Rural poll forums to 'sell' proposals

PUBLISHED : Tuesday, 23 July, 2002, 12:00am
UPDATED : Tuesday, 23 July, 2002, 12:00am

The government is to step up consultation with rural residents in the next few months on controversial rural election proposals.

Deputy Secretary for Home Affairs Stephen Fisher said yesterday officials hoped to reach a consensus with the rural populace on residency requirements for the polls which would satisfy all parties. Village elections are due at the end of next year.

'They [rural residents] are reasonable people. I hope they will take into account overall interests. I will try to talk to them until the very last day,' he said.

Two forums for rural residents will be held next month. The nine district councils in the New Territories will also be consulted.

In December 2000, the Court of Final Appeal ruled village elections that barred non-indigenous villagers from taking part were unlawful.

Under the 'dual village heads model', one poll will be conducted exclusively among indigenous residents and another will be held for all residents.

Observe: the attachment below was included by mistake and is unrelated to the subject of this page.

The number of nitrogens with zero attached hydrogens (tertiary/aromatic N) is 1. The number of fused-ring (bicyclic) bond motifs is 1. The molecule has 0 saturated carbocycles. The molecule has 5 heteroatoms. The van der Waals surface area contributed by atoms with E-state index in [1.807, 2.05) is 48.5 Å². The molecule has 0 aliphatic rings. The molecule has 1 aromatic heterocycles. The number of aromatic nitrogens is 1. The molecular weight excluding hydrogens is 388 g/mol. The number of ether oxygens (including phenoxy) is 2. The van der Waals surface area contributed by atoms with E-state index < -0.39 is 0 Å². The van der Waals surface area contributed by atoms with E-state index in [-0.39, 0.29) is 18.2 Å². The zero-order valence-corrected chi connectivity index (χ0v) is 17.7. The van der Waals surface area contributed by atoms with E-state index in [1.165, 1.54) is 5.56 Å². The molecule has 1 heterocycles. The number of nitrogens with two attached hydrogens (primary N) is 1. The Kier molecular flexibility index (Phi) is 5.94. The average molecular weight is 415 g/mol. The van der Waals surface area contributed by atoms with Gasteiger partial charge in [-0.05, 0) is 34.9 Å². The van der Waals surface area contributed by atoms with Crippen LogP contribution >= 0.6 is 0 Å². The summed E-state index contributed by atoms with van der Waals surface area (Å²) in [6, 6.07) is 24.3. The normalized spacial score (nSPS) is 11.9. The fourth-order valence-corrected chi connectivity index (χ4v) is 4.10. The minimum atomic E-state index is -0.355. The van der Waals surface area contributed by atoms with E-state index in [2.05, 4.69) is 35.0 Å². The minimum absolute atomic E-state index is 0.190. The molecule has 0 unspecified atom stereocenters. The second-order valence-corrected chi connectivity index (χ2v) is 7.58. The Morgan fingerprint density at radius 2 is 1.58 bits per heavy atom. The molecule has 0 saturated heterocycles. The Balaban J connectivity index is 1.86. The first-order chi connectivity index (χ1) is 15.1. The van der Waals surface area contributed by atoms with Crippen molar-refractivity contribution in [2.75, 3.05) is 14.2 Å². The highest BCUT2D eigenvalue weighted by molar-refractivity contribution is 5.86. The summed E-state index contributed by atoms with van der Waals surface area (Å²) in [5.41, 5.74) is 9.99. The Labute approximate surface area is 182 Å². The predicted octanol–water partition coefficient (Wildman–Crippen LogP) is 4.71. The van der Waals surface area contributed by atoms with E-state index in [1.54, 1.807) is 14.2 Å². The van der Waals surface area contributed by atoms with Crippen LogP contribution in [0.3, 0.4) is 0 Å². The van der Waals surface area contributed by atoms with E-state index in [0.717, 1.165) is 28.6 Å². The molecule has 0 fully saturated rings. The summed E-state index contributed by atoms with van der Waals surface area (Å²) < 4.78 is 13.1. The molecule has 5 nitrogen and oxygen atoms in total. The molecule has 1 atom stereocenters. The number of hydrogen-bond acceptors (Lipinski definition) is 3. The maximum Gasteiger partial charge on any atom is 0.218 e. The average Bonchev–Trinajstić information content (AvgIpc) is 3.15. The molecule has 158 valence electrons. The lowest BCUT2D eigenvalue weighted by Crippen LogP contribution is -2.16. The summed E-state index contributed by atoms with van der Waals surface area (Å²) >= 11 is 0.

An indigenous resident can only choose to stand as a candidate in one of the elections. Residents who have lived in a village for at least three years will be eligible to vote. Those who have lived in a village for five years will be allowed to stand as candidates. Some rural leaders said the requirements be fixed at five years and seven years respectively.

Mr Fisher insisted they had struck the right balance. 'Village elections are held every four years. You may ban a resident voting for the first time after he moves in on the grounds he is not familiar with the village. If he is still not allowed to vote in the second election [after he has lived there for three years], it would be unfair to him,' he said.

It is also proposed spouses of indigenous residents be allowed to vote in the indigenous residents poll only. They are not allowed to stand as candidates.

Mr Fisher added that the government would consult village representatives separately on rural matters.

Under the new system, it is estimated 790 seats will be returned by 600 villages of indigenous residents. There will also be 650 villages with non-indigenous residents represented by 680 village heads.